Hoddesdon is in the English county of Hertfordshire, situated in the Lea Valley. The town grew up as a coaching stop on the route between Cambridge and London. It is located southeast of Hertford, north of Waltham Cross and southwest of Bishop's Stortford. At its height during the 18th century, more than 35 coaches a day would pass through the town. It saw a boom in the mid 20th century as gravel was extracted from the area to be exhausted by the 1970s. The lakes and water pits left behind have been used for local leisure amenities. Today, Hoddesdon has a little light industry but is mainly a London commuter belt town. The town hosted the eighth Congres Internationaux d'Architecture Moderne in 1951. It is twinned with the Belgian city of Dinant.
The Prime Meridian passes just to the east of Hoddesdon.
The name "Hoddesdon" is believed to be derived from a Saxon or Danish personal name combined with the Old English suffix "don", meaning a down or hill. The earliest historical reference to the name is in the Domesday Book.
Hoddesdon was situated about north of London on the main road to Cambridge and to northern towns and cities. The road forked in the centre of the town, with the present High Street dividing into Amwell Street and Burford Street, both leading north to Ware. From an early date there were a large number of inns lining the streets to serve the needs of travellers. A market charter was granted to Robert Boxe, lord of the manor, in 1253. By the 14th century the Hospital of st Laud and St Anthony had been established in the south of Hoddesdon. The institution survived the dissolution of the monasteries, but ceased to exist by the mid 16th century, although it is commemorated in the name of Spital Brook which divides Hoddesdon from Broxbourne.
In 1336 William de la Marche was licenced to build a chapel of ease in the town. The building, known as St Katharine's Chapel survived until the 17th century, when it was demolished. The tower survived until 1836. The chapel was used by pilgrims to the shrine at Walsingham.
The town was considerably enlarged in the reign of Elizabeth I, and a number of inns in the High Street date from this time. The monarch granted a royal charter in 1559/60, placing the town government under a bailiff, warden and eight assistants. The charter also established a free grammar school based on the site of the former hospital, and this was placed under the care of the corporation. Neither the borough or the school flourished, however, and both had ceased to exist by the end of the century. In 1567 Sir William Cecil acquired the manor of Hoddesdonsbury and two years later Elizabeth granted him the neighbouring manor of Baas. From that date the Cecils maintained a connection with the town which is recorded by the naming of The Salisbury Arms (anciently the Black Lion Inn) : the title Marquess of Salisbury was granted to James Cecil in 1789.
In 1622 Sir Marmaduke Rawdon built Rawdon House, a red-brick mansion which still survives. Rawdon also provided the town with its first public water supply, flowing from a statue known as the "Samaritan Woman".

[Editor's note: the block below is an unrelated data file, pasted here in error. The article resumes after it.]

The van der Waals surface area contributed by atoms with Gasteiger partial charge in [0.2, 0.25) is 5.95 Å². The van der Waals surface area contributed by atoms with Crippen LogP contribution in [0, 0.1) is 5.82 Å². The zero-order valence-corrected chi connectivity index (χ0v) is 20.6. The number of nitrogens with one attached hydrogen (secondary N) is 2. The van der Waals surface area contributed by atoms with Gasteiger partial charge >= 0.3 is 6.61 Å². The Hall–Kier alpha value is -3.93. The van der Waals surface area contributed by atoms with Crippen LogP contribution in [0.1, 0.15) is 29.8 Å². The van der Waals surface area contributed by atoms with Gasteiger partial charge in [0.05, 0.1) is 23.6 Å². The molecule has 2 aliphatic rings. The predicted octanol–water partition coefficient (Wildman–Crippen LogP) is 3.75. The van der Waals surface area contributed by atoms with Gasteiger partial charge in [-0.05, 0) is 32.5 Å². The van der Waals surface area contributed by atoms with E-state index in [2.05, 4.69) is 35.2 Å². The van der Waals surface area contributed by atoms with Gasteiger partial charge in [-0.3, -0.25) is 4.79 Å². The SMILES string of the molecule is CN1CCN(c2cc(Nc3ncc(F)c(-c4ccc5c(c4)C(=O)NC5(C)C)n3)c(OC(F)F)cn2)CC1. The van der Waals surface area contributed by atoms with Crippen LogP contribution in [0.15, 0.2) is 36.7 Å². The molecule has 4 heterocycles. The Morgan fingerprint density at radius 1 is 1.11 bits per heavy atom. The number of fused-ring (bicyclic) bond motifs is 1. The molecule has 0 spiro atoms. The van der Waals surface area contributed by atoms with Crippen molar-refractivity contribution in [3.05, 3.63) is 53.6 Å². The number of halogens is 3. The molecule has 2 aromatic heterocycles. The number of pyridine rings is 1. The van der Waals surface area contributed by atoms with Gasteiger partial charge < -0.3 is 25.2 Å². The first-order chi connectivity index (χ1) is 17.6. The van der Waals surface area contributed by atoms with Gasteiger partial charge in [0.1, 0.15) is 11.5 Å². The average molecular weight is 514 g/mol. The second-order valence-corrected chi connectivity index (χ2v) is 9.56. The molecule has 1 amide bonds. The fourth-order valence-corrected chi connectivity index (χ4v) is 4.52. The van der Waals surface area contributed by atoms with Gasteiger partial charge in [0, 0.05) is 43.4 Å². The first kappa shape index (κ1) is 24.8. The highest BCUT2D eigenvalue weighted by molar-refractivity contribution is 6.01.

A new chapel of ease, dedicated to St Paul, was built in 1762. This was subsequently rebuilt and enlarged and in 1844 become the parish church when Hoddesdon was created a separate ecclesiastical parish. Previously the town was divided between the two parishes of Broxbourne and Great Amwell. The boundary between the two parishes ran through an archway in the town's High Street. When this building was demolished in the 1960s, a specially inscribed stone was set into the pavement marking the historic boundary. In place of St Katharine's Chapel a new clock house was built.
Brewing was first established in the town in about 1700. In 1803, William Christie established a brewery in the town, and it became a major employer and one of the largest breweries in England. The brewery continued in operation until 1928. Most of the brewery buildings was demolished in 1930, although part was converted into a cinema itself since demolished. Some remnants of the establishment remain in Brewery Road.
By the mid-19th century the town still consisted principally of one street, and had a population of 1,743. Malt was being produced and transported to London via the River Lea. There were also a number of flour mills. Trade in Hoddesdon was centred on the hops market each Thursday. As time went on, more and more hops were carried on the river rather than the roads and the Wednesday meat market took predominance. The Wednesday market has survived in Hoddesdon and was joined in the late 20th century by a Friday market.
Following the Second World War Hoddesdon increasingly became a dormitory town, forming part of the London commuter belt. Much of the town centre was demolished in the 1960s and 1970s, with the construction of the Tower Centre and Fawkon Walk shopping centres. The opening of a bypass in 1974 changed the nature of the town, with through traffic curtailed.
Hoddesdon is the only small town in Britain with a sizeable Italian community . Italians emigrated to the Lea Valley in the 1950s and 60s to work in the nearby garden nurseries, and they and many of their descendants still live in the area. The Festival of San Antonio is celebrated annually in June in the town with a street procession, although nowadays it is a low-key festival since many of the participants are elderly. An Italian consul is resident at Broxbourne Council.